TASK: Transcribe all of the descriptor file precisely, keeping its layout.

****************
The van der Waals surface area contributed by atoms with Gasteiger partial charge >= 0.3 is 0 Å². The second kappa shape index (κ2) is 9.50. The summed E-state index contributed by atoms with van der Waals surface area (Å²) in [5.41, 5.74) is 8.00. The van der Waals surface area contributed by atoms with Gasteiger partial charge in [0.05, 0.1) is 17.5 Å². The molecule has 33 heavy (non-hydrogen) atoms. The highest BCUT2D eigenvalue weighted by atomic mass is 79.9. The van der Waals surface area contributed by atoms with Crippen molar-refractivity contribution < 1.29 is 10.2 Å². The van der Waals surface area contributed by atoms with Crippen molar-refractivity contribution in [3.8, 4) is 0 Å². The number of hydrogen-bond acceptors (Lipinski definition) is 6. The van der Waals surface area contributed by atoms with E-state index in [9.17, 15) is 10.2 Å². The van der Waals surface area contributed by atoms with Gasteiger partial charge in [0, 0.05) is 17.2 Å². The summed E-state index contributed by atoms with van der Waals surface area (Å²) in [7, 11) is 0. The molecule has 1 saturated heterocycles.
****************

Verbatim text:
The van der Waals surface area contributed by atoms with Gasteiger partial charge >= 0.3 is 0 Å². The second kappa shape index (κ2) is 9.50. The summed E-state index contributed by atoms with van der Waals surface area (Å²) in [5.41, 5.74) is 8.00. The van der Waals surface area contributed by atoms with Gasteiger partial charge in [0.05, 0.1) is 17.5 Å². The molecule has 33 heavy (non-hydrogen) atoms. The highest BCUT2D eigenvalue weighted by atomic mass is 79.9. The van der Waals surface area contributed by atoms with Crippen molar-refractivity contribution < 1.29 is 10.2 Å². The van der Waals surface area contributed by atoms with Crippen molar-refractivity contribution in [3.8, 4) is 0 Å². The number of hydrogen-bond acceptors (Lipinski definition) is 6. The van der Waals surface area contributed by atoms with E-state index in [9.17, 15) is 10.2 Å². The van der Waals surface area contributed by atoms with Gasteiger partial charge in [0, 0.05) is 17.2 Å². The summed E-state index contributed by atoms with van der Waals surface area (Å²) in [7, 11) is 0. The molecule has 1 saturated heterocycles.